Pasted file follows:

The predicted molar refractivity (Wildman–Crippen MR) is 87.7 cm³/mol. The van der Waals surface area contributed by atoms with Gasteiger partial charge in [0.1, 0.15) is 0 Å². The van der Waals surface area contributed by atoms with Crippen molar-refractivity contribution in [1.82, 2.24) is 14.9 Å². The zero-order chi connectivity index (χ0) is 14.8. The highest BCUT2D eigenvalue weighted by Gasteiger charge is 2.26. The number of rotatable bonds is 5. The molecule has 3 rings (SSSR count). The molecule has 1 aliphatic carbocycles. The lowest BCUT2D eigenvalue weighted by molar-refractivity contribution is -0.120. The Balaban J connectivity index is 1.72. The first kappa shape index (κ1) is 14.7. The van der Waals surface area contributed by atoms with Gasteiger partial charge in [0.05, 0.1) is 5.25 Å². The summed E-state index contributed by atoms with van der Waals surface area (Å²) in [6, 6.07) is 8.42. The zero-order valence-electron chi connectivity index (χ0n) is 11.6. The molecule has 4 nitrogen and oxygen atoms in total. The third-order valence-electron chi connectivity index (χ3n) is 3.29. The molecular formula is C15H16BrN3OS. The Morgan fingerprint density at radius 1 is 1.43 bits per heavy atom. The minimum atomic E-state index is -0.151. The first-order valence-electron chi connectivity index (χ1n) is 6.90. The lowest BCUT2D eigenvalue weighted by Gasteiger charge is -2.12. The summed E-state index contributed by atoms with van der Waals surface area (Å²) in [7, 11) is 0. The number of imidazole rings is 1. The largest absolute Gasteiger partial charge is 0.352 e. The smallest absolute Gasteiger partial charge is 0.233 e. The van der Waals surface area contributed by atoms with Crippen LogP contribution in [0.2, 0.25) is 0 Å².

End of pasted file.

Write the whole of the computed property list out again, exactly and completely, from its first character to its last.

The predicted molar refractivity (Wildman–Crippen MR) is 87.7 cm³/mol. The van der Waals surface area contributed by atoms with Gasteiger partial charge in [0.1, 0.15) is 0 Å². The van der Waals surface area contributed by atoms with Crippen molar-refractivity contribution in [1.82, 2.24) is 14.9 Å². The zero-order chi connectivity index (χ0) is 14.8. The highest BCUT2D eigenvalue weighted by Gasteiger charge is 2.26. The number of rotatable bonds is 5. The molecule has 3 rings (SSSR count). The molecule has 1 aliphatic carbocycles. The lowest BCUT2D eigenvalue weighted by molar-refractivity contribution is -0.120. The Balaban J connectivity index is 1.72. The first kappa shape index (κ1) is 14.7. The van der Waals surface area contributed by atoms with Gasteiger partial charge in [0.05, 0.1) is 5.25 Å². The summed E-state index contributed by atoms with van der Waals surface area (Å²) in [6, 6.07) is 8.42. The zero-order valence-electron chi connectivity index (χ0n) is 11.6. The molecule has 4 nitrogen and oxygen atoms in total. The third-order valence-electron chi connectivity index (χ3n) is 3.29. The molecular formula is C15H16BrN3OS. The Morgan fingerprint density at radius 1 is 1.43 bits per heavy atom. The minimum atomic E-state index is -0.151. The first-order valence-electron chi connectivity index (χ1n) is 6.90. The lowest BCUT2D eigenvalue weighted by Gasteiger charge is -2.12. The summed E-state index contributed by atoms with van der Waals surface area (Å²) in [7, 11) is 0. The number of imidazole rings is 1. The largest absolute Gasteiger partial charge is 0.352 e. The smallest absolute Gasteiger partial charge is 0.233 e. The van der Waals surface area contributed by atoms with Crippen LogP contribution in [0.2, 0.25) is 0 Å².